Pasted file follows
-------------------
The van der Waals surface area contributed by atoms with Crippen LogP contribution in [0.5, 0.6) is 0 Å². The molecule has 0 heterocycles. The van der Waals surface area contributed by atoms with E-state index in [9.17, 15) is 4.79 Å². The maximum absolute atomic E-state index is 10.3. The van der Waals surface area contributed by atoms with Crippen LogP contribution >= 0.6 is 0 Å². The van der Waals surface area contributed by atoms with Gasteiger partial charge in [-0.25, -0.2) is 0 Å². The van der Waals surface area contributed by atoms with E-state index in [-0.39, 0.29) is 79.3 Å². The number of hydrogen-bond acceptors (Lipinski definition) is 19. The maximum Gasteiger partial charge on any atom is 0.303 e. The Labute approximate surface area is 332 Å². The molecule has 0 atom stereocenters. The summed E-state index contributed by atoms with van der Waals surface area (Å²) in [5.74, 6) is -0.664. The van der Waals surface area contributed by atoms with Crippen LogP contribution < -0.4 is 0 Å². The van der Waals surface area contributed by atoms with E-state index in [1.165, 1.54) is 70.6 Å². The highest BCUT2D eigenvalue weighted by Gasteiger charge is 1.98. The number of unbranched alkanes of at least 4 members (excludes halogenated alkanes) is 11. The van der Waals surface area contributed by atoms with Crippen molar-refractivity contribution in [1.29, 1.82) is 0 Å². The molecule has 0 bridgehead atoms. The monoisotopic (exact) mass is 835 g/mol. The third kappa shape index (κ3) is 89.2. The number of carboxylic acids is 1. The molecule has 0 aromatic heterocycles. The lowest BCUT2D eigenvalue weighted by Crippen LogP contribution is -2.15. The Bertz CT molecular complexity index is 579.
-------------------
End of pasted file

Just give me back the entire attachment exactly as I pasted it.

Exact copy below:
The van der Waals surface area contributed by atoms with Crippen LogP contribution in [0.5, 0.6) is 0 Å². The molecule has 0 heterocycles. The van der Waals surface area contributed by atoms with E-state index in [9.17, 15) is 4.79 Å². The maximum absolute atomic E-state index is 10.3. The van der Waals surface area contributed by atoms with Crippen LogP contribution >= 0.6 is 0 Å². The van der Waals surface area contributed by atoms with Gasteiger partial charge in [-0.25, -0.2) is 0 Å². The van der Waals surface area contributed by atoms with E-state index in [-0.39, 0.29) is 79.3 Å². The number of hydrogen-bond acceptors (Lipinski definition) is 19. The maximum Gasteiger partial charge on any atom is 0.303 e. The Labute approximate surface area is 332 Å². The molecule has 0 atom stereocenters. The summed E-state index contributed by atoms with van der Waals surface area (Å²) in [5.74, 6) is -0.664. The van der Waals surface area contributed by atoms with Crippen LogP contribution < -0.4 is 0 Å². The van der Waals surface area contributed by atoms with E-state index in [1.165, 1.54) is 70.6 Å². The highest BCUT2D eigenvalue weighted by Gasteiger charge is 1.98. The number of unbranched alkanes of at least 4 members (excludes halogenated alkanes) is 11. The van der Waals surface area contributed by atoms with Crippen molar-refractivity contribution in [1.29, 1.82) is 0 Å². The molecule has 0 bridgehead atoms. The monoisotopic (exact) mass is 835 g/mol. The third kappa shape index (κ3) is 89.2. The number of carboxylic acids is 1. The molecule has 0 aromatic heterocycles. The lowest BCUT2D eigenvalue weighted by Crippen LogP contribution is -2.15. The Bertz CT molecular complexity index is 579.